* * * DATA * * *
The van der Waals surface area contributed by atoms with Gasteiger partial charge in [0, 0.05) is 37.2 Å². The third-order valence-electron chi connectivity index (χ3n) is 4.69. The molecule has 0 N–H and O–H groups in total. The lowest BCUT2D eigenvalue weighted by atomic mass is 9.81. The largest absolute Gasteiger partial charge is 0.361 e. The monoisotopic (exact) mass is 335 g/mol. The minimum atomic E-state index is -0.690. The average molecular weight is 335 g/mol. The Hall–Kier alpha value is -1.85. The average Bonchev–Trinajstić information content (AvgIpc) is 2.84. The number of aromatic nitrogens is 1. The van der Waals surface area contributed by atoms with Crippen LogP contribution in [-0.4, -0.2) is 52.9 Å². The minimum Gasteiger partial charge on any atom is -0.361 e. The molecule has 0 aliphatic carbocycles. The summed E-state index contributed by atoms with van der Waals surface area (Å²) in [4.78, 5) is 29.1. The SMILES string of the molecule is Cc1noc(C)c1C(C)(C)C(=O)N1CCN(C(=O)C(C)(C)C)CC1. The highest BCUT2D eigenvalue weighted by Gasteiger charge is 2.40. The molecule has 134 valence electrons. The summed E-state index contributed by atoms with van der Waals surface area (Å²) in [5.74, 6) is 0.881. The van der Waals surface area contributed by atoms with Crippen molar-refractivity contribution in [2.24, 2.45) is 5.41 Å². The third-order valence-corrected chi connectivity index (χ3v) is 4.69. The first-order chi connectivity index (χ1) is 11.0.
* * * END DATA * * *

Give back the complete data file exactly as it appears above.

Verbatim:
The van der Waals surface area contributed by atoms with Gasteiger partial charge in [0, 0.05) is 37.2 Å². The third-order valence-electron chi connectivity index (χ3n) is 4.69. The molecule has 0 N–H and O–H groups in total. The lowest BCUT2D eigenvalue weighted by atomic mass is 9.81. The largest absolute Gasteiger partial charge is 0.361 e. The monoisotopic (exact) mass is 335 g/mol. The minimum atomic E-state index is -0.690. The average molecular weight is 335 g/mol. The Hall–Kier alpha value is -1.85. The average Bonchev–Trinajstić information content (AvgIpc) is 2.84. The number of aromatic nitrogens is 1. The van der Waals surface area contributed by atoms with Crippen LogP contribution in [-0.4, -0.2) is 52.9 Å². The minimum Gasteiger partial charge on any atom is -0.361 e. The molecule has 0 aliphatic carbocycles. The summed E-state index contributed by atoms with van der Waals surface area (Å²) in [4.78, 5) is 29.1. The SMILES string of the molecule is Cc1noc(C)c1C(C)(C)C(=O)N1CCN(C(=O)C(C)(C)C)CC1. The highest BCUT2D eigenvalue weighted by Gasteiger charge is 2.40. The molecule has 134 valence electrons. The summed E-state index contributed by atoms with van der Waals surface area (Å²) in [5.74, 6) is 0.881. The van der Waals surface area contributed by atoms with Crippen molar-refractivity contribution in [2.24, 2.45) is 5.41 Å². The third-order valence-corrected chi connectivity index (χ3v) is 4.69. The first-order chi connectivity index (χ1) is 11.0.